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How to Become a Translator: 6 Steps to Your Dream Job

Regardless of what language you choose to study, with the right skills and qualifications, you may be able to find work translating between that language and your native language.

Maybe your dream is to be able to land freelance translation gigs from your neighborhood coffee shop.

Or maybe you’d enjoy doing regular translation work for an employer or agency, or possibly even the government.

So if you’re wondering how to become a translator, follow the six steps below to land that dream job.


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How to Become a Translator

To become a translator, you will of course need to be proficient in an additional language, with many positions requiring you to have a qualification proving your skills.

So, here are six steps that you can take to help you make your career goal a reality.

1. Choose your source language and study it extensively

There’s translation work available for nearly any living language, and there’s an argument to be made for learning virtually any language you can name. Naturally, there’s more translating work available for the most common languages.

However, since more people know these languages, there’s also more competition for work. While there may be fewer jobs for less common languages, knowing one could make you stand out from the crowd and give you access to jobs that fewer people can perform.

To choose a language, you might consider researching what jobs are out there.

To do this, you can peruse current translator listings on Indeed. If you’re interested in a specific field, you might also investigate languages that are most used in that field.

For instance, if you’re interested in diplomatic or international work, the official languages of the United Nations (Arabic, Chinese, English, French, Russian and Spanish) may be useful.

Once you’ve selected your language, you’ll need to study to a high degree of fluency. Majoring in the language in college is useful, as is studying abroad or living abroad.

Advanced degrees in your source translation language could set you apart further. The more language experience and education you have, the better.

Practicing with authentic content is crucial to developing your skills as a translator. Watch as many different types of videos as you can to engage with the language actively.

FluentU takes authentic videos—like music videos, movie trailers, news and inspiring talks—and turns them into personalized language learning lessons.

You can try FluentU for free for 2 weeks. Click here to check out the website or download the iOS app or Android app.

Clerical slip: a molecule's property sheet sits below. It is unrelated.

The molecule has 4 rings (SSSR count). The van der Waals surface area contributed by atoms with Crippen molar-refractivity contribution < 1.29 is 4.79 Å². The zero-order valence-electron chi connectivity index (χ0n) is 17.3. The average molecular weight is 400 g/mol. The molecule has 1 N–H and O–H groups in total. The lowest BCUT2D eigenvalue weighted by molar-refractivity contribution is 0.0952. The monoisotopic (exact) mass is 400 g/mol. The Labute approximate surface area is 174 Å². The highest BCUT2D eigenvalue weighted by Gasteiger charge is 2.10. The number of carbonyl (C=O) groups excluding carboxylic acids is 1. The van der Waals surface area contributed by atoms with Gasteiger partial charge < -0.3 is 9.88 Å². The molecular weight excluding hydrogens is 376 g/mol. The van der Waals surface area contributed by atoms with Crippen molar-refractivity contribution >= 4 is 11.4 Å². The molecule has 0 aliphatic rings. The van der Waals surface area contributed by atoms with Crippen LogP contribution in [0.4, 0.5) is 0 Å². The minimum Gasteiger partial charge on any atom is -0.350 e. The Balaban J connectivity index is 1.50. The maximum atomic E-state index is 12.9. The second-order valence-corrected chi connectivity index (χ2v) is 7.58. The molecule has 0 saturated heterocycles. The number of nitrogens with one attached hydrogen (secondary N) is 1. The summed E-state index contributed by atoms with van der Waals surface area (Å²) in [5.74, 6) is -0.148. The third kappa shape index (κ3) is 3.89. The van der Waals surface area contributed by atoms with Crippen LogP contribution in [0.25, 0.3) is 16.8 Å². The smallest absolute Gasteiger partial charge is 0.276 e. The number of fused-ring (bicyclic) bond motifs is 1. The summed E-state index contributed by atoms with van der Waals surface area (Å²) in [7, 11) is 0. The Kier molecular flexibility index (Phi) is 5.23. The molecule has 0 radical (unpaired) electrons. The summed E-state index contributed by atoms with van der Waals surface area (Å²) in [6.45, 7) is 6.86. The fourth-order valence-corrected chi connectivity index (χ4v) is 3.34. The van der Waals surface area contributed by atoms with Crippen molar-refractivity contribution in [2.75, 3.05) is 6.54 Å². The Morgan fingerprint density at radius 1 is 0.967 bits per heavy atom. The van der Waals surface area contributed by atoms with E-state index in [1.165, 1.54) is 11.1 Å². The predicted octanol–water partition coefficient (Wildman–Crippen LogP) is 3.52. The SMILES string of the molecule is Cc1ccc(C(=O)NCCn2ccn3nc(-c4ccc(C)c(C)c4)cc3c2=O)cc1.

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2. Get specialized training

Being able to provide clear, efficient translation often requires specialized training in addition to language study. Here are some options to consider:

  • American Translators Association (ATA) offers a list of approved schools that can help prepare you to work as a translator.

3. Get certified

A certification in translation is an easy way to show you have the skills necessary to do the work.

ATA offers a certification that gives you a special designation (“CT”) that you can use with your name on your resume, website, business cards and/or other promotional material.

Additionally, there are industry-specific certifications available, though these are often targeted at interpreters. For instance, the National Board of Certification for Medical Interpreters offers a “CMI” (Certified Medical Interpreter) credential.

Another thing to consider is getting non-language-related certifications in a field in which you’re interested in translating. For instance, becoming a certified paralegal could help you get translating work in the legal field by showing that you understand the industry. Similarly, being a certified nurse might help you get medical translation work.

4. Target a specific industry and learn industry-specific terms

Once you’re fluent in a language, you’ll also want to target industry-specific terms for whatever field you’re interested in working in.

For instance, you might consider studying words that are particularly necessary in medicine, business, government or education. There are several ways to do this.

You may want to consider looking for a course or learning resource that focuses on a specific field. For instance, there are plenty of medical Spanish courses and resources available.

You might take a self-paced online course, or study a relevant book, like “Spanish for Health Care Professionals.”

If you’re already familiar with your specific field of interest, you might otherwise consider putting together a list of important terms in English. Then, you can look up and study the equivalent vocabulary words in the language you want to translate from.

If you want more one-on-one, customized study, you might want to look for a tutor who can help you. Some language training services, like Cactus Language Training and ALTA Language Services, offer customized training to help meet client needs, so they might be able to customize a course to teach you more specialized vocabulary.